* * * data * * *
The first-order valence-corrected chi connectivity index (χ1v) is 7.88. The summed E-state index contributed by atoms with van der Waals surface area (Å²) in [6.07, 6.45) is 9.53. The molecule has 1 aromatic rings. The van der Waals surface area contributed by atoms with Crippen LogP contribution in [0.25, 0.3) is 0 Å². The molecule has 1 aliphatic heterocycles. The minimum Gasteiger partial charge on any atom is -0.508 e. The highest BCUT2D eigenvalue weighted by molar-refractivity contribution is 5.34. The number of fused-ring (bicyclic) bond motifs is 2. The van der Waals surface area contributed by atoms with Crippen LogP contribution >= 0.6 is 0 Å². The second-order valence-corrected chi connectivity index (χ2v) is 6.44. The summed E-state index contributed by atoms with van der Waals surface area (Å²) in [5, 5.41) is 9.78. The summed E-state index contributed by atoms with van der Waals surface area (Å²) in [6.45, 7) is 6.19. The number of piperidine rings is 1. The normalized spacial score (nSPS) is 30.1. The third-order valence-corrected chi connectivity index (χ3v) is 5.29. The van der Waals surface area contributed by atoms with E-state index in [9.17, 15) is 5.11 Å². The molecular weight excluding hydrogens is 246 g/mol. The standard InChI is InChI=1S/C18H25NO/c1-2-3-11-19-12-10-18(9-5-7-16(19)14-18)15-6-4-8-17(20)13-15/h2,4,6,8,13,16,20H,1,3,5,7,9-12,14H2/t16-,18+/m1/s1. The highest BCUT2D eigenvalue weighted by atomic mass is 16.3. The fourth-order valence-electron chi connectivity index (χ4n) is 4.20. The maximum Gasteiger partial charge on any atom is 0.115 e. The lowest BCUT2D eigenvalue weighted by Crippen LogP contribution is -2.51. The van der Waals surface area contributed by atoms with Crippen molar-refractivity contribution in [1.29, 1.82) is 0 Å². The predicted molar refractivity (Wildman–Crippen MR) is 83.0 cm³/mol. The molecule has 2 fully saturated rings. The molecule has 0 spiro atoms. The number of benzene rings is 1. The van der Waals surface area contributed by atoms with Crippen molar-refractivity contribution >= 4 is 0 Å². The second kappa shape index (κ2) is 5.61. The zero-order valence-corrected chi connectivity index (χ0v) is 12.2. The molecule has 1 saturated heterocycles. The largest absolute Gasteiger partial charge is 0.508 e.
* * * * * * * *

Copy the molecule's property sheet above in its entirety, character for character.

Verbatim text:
The first-order valence-corrected chi connectivity index (χ1v) is 7.88. The summed E-state index contributed by atoms with van der Waals surface area (Å²) in [6.07, 6.45) is 9.53. The molecule has 1 aromatic rings. The van der Waals surface area contributed by atoms with Crippen LogP contribution in [0.25, 0.3) is 0 Å². The molecule has 1 aliphatic heterocycles. The minimum Gasteiger partial charge on any atom is -0.508 e. The highest BCUT2D eigenvalue weighted by molar-refractivity contribution is 5.34. The number of fused-ring (bicyclic) bond motifs is 2. The van der Waals surface area contributed by atoms with Crippen LogP contribution >= 0.6 is 0 Å². The second-order valence-corrected chi connectivity index (χ2v) is 6.44. The summed E-state index contributed by atoms with van der Waals surface area (Å²) in [5, 5.41) is 9.78. The summed E-state index contributed by atoms with van der Waals surface area (Å²) in [6.45, 7) is 6.19. The number of piperidine rings is 1. The normalized spacial score (nSPS) is 30.1. The third-order valence-corrected chi connectivity index (χ3v) is 5.29. The van der Waals surface area contributed by atoms with E-state index in [9.17, 15) is 5.11 Å². The molecular weight excluding hydrogens is 246 g/mol. The standard InChI is InChI=1S/C18H25NO/c1-2-3-11-19-12-10-18(9-5-7-16(19)14-18)15-6-4-8-17(20)13-15/h2,4,6,8,13,16,20H,1,3,5,7,9-12,14H2/t16-,18+/m1/s1. The highest BCUT2D eigenvalue weighted by atomic mass is 16.3. The fourth-order valence-electron chi connectivity index (χ4n) is 4.20. The maximum Gasteiger partial charge on any atom is 0.115 e. The lowest BCUT2D eigenvalue weighted by Crippen LogP contribution is -2.51. The van der Waals surface area contributed by atoms with Crippen molar-refractivity contribution in [1.29, 1.82) is 0 Å². The predicted molar refractivity (Wildman–Crippen MR) is 83.0 cm³/mol. The molecule has 2 fully saturated rings. The molecule has 0 spiro atoms. The number of benzene rings is 1. The van der Waals surface area contributed by atoms with Crippen molar-refractivity contribution >= 4 is 0 Å². The second kappa shape index (κ2) is 5.61. The zero-order valence-corrected chi connectivity index (χ0v) is 12.2. The molecule has 1 saturated heterocycles. The largest absolute Gasteiger partial charge is 0.508 e.